Creating a value chain to benefit business and residents in South Africa’s informal townships requires skill and perseverance, but that is the incredible success story of entrepreneur Lufefe Nomjana with his Spinach King franchise.
Nomjana has grown his business from an initial stake of R40 ($2), four bunches of spinach and the use of a neighbor’s oven in 2011, into a franchise operation that currently has five stores, and growing, and distributes products into selected retails outlets in the Western Cape and Gauteng provinces of South Africa.
And it is all built around the concept of nutritious eating and promoting a healthy lifestyle, something Nomjana believes is under-valued by township retailers.
“With Spinach King, we are not changing what people are eating, but providing a healthier version of it,” Lufefe Nomjana tells FORBES AFRICA. “For example, our spinach bread, our green burgers and sandwiches.
“We are not saying to people, don’t eat burgers. We are rather saying when you do, have it inside a gluten-free spinach roll and with a spinach smoothie instead of a soft drink.
“People assume that healthy eating is not important to residents in the townships, but that is not the case at all. Attitudes are changing and people are seeking healthier options.”
After the instant success of the business, Lufefe Nomjana was nominated by the United Nations for a scholarship at the University of Milan in Italy, where he enrolled for a course centered on nutrition and food sciences that he ultimately finished at the University of Cape Town.
It armed him with the skills to take his business to the next level, which was to open a retail outlet in Khayelitsha, Cape Town.
“It is a bakery from which we produce and supply our products, but also has a café and juice bar set-up for retail. That was in 2016 and it is still doing very well, even through these tough times with Covid-19.”
Soon afterwards, a Dutch student doing an MBA visited Cape Town and caught onto the concept, providing Nomjana with his first franchise opportunity.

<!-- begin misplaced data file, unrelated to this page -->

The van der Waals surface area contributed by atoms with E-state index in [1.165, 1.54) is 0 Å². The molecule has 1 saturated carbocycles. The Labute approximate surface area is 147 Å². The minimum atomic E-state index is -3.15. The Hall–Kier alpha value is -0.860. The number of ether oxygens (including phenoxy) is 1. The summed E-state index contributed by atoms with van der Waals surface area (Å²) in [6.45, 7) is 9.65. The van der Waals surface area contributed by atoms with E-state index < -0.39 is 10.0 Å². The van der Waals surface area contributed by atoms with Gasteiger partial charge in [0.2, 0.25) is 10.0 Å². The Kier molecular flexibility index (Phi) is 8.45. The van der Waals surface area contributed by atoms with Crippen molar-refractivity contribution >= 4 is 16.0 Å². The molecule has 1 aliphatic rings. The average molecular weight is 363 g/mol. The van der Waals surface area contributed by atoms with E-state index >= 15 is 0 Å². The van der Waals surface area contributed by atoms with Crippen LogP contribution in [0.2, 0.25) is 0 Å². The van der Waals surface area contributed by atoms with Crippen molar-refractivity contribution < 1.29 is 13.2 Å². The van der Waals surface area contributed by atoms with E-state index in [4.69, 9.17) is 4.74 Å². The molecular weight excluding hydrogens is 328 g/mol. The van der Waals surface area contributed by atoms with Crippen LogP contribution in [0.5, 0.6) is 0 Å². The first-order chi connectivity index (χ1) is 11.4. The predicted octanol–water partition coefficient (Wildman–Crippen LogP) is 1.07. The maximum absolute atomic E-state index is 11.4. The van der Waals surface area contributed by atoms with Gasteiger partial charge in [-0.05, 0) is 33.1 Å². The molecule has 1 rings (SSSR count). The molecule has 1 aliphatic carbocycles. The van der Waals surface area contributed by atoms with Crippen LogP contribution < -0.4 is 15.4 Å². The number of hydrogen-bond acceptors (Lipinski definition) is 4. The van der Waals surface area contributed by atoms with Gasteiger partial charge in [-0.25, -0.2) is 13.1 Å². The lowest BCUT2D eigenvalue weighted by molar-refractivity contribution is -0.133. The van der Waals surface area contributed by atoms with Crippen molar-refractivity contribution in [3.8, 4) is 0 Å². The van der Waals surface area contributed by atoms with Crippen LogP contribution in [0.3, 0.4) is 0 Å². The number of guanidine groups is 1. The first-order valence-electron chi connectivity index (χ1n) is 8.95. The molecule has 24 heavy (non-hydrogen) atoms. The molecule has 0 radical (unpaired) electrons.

“He loved it so much that he pitched it to the University of Amsterdam as an outlet for their students and we set that up in 2017. It was doing very well until Covid-19, when campuses were closed, but they pay royalty fees every six months and it has been a great learning curve to have the brand in another country.”
Nomjana also has an outlet at the Old Mutual head offices in Cape Town that service their 9,000 staff members, another success, and has just launched a fourth store in Philippi Village, also in the Mother City, a 6,000 square-meter business space where entrepreneurs can run their operations at a fraction of the cost of normal retail rental and overhead rates.
“We will be opening a fifth store in Langa (Cape Town) on September 24. That has been in the planning for two years, but is also a story that shows some of our challenges.
“All of our ingredients are organic and grown locally close to our stores. But for this, you need land and in Langa, it took some time to find the right space to grow our spinach and so on.
“Usually we speak to schools who have available land, or residents, who become part of our value chain.
“They grow the ingredients for us and we buy from them for our retail operations, but we also assist them in selling what we don’t use into retail stores. So it is a win-win, we get our ingredients at a good price, but we also help to keep our suppliers sustainable.
“We have got around 50 ‘gardens’ in the townships from where we source our ingredients directly and so this is a large value chain that not only benefits us as a business, but also the wider community.”
Lufefe Nomjana has also recently developed a distribution warehouse and café in Maboneng, Johannesburg, from where he now sells his products into Spar, Wellness Warehouse and other outlets in Gauteng.
“That will keep us busy for the rest of 2020,” he says. “But in 2021, the plan is to grow into the Eastern Cape and KwaZulu-Natal [also in South Africa], they have great potential.
“And, of course, ultimately we would like to franchise this concept into Africa in the coming years. Where you have the space to grow vegetables, you can turn that into a thriving business. What we have done with Spinach King is proof.